A homeless veteran who gave a 27-year-old woman his last $20 for gas has received hundreds of thousands of dollars after the woman kick-started a crowdfunding effort on GoFundMe.
Kate McClure started the GoFundMe campaign after receiving unsolicited assistance from a homeless Marine veteran and EMT named Johnny Bobbitt Jr., who came to her rescue while she was stranded on Interstate 95 outside Philadelphia, Pa.
Speaking to the Philadelphia Inquirer, McClure said that she was initially frightened when she pulled over on a stretch of deserted highway shortly before midnight. “My heart was beating out of my chest.”
She phoned her boyfriend and asked him to come get her. But as she waited for help to arrive, Bobbitt Jr. emerged from the darkness and approached her car.
“Ten minutes later,” McClure’s boyfriend, Mark D’Amico, said, “she called me and said the guy brought her gas.”
Bobbitt, who new the area well, told McClure to lock the doors and stay in her car while he went to get some fuel. McClure, said she didn’t have any money to repay him that night, but he used his last $20 to buy her some gas anyway.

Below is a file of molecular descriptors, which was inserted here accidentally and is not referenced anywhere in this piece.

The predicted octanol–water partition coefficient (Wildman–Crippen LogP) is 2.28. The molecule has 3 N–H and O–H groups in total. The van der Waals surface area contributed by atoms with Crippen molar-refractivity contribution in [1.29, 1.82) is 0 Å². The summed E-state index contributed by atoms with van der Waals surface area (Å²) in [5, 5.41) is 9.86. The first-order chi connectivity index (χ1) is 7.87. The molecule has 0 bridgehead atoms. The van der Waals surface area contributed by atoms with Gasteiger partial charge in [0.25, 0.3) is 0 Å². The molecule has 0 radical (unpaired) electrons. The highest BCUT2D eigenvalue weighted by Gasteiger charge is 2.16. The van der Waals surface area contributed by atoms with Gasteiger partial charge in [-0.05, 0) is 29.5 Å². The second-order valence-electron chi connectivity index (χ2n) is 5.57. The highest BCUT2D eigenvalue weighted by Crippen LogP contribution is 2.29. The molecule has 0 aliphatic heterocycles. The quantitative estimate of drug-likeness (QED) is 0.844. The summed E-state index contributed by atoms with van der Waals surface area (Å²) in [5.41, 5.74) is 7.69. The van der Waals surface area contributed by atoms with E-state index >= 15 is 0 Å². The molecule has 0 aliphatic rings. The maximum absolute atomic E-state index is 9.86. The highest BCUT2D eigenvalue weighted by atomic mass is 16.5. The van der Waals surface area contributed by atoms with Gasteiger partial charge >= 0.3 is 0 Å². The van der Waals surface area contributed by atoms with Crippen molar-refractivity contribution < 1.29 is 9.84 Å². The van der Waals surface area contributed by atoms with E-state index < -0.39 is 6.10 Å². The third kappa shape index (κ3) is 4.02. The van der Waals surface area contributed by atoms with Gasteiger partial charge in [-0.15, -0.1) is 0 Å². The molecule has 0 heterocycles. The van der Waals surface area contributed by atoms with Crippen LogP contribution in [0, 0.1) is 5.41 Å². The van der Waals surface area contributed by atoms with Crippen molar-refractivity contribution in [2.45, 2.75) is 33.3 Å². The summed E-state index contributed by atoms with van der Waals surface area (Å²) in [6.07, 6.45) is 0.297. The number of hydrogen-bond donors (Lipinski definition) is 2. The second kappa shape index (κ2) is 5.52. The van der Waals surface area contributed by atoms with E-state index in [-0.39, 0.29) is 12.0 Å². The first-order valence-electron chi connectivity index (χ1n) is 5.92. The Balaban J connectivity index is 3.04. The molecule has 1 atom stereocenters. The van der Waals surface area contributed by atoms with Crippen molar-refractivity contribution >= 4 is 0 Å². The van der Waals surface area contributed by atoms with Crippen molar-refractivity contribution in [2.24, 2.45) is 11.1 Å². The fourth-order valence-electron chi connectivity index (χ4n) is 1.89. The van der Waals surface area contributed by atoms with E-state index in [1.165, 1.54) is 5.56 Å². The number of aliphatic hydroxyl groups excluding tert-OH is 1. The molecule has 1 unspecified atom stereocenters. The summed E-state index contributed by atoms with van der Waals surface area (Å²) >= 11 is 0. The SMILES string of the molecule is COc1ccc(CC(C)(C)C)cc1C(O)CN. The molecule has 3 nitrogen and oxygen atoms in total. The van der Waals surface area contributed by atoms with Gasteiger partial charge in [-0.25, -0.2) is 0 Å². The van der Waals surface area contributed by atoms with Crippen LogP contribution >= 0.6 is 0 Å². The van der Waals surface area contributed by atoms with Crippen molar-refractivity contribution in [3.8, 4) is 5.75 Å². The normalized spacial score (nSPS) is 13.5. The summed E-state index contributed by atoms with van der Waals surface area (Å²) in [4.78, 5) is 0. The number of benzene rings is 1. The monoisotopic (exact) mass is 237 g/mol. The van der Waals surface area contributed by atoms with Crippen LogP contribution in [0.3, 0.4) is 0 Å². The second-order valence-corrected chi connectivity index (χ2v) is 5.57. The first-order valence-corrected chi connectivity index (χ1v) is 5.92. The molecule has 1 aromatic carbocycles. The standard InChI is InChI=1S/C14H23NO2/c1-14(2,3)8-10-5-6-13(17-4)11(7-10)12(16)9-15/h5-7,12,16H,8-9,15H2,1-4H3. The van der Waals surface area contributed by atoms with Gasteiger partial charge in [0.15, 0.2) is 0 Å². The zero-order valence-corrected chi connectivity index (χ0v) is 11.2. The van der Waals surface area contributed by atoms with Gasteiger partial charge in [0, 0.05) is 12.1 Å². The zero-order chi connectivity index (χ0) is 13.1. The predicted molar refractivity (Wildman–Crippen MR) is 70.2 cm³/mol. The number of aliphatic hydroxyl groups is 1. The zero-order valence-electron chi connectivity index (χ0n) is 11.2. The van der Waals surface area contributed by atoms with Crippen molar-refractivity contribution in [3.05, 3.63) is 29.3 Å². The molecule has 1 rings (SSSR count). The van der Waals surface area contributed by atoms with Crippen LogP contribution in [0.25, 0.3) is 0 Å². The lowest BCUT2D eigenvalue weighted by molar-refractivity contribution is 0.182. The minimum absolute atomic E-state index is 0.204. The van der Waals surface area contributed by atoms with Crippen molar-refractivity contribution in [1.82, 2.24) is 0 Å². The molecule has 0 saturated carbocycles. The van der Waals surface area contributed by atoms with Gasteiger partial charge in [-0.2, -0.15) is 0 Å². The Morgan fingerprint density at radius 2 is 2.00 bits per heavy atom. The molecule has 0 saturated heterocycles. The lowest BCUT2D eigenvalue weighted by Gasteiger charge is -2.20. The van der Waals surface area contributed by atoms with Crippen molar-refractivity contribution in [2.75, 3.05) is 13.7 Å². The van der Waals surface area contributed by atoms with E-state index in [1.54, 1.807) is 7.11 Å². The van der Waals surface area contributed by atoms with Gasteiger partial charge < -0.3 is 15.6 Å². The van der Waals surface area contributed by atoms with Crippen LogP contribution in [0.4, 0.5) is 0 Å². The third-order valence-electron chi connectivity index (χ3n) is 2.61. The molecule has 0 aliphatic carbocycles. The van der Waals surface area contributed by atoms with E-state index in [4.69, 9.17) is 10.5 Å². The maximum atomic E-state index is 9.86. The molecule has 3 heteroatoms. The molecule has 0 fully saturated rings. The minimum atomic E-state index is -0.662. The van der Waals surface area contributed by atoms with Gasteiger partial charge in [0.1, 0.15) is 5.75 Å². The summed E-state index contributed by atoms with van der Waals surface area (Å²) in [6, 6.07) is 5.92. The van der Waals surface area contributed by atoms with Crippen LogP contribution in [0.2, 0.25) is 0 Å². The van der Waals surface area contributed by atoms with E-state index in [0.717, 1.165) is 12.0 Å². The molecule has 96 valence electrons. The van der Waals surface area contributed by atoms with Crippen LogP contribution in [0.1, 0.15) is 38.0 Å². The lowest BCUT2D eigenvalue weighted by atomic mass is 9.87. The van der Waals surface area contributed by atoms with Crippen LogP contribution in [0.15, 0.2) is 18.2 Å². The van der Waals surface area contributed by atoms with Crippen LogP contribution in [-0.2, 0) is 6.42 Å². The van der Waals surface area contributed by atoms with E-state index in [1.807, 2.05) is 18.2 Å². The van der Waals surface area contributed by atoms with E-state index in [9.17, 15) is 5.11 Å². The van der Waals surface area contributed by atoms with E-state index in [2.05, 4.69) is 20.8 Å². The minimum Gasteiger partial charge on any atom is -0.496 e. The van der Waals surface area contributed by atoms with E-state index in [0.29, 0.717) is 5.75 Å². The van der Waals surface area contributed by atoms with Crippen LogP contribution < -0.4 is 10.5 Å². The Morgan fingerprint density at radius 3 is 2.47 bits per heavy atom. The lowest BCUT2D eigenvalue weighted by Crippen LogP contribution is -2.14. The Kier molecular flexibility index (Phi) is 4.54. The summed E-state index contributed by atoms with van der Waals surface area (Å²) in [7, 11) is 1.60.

McClure and D’Amico returned to the spot where McClure was stranded several times over the next few days. They gave Bobbitt cash, food and clothes. But perhaps more importantly, they got to know him. They talked to him, and they listened to him.
“I can’t stop thinking about this guy. I think about him all the time,” D’Amico texted McClure. “OMG! Me, too!” McClure replied. And that’s when they decided to do something more.
Bobbitt said he has been “overwhelmed” by the generosity of strangers after McClure’s fundraising campaign exceeded its initial $10,000 target. Donations currently stand at more than $360,000, and that figure continues to grow as more and more people donate money to help the former Marine, who has been homeless for a year and a half.
The pair were reunited on a recent edition of “Good Morning America,” where Bobbitt vowed to pay forward a portion of the money in order to assist others.
“That’s how I got the money to start with, from other people,” he said. “[I have to] return the favor. I can’t constantly take and not give back.”
“This money was given to help me. Why not help other people in similar situations or people that are actively helping other people in different situations?” he continued. “Everybody out there is facing some kind of struggle, so if I can touch their life, the way mine was touched, [it’d be] an amazing feeling,” Bobbitt said. “I want to feel the feeling on the opposite end.”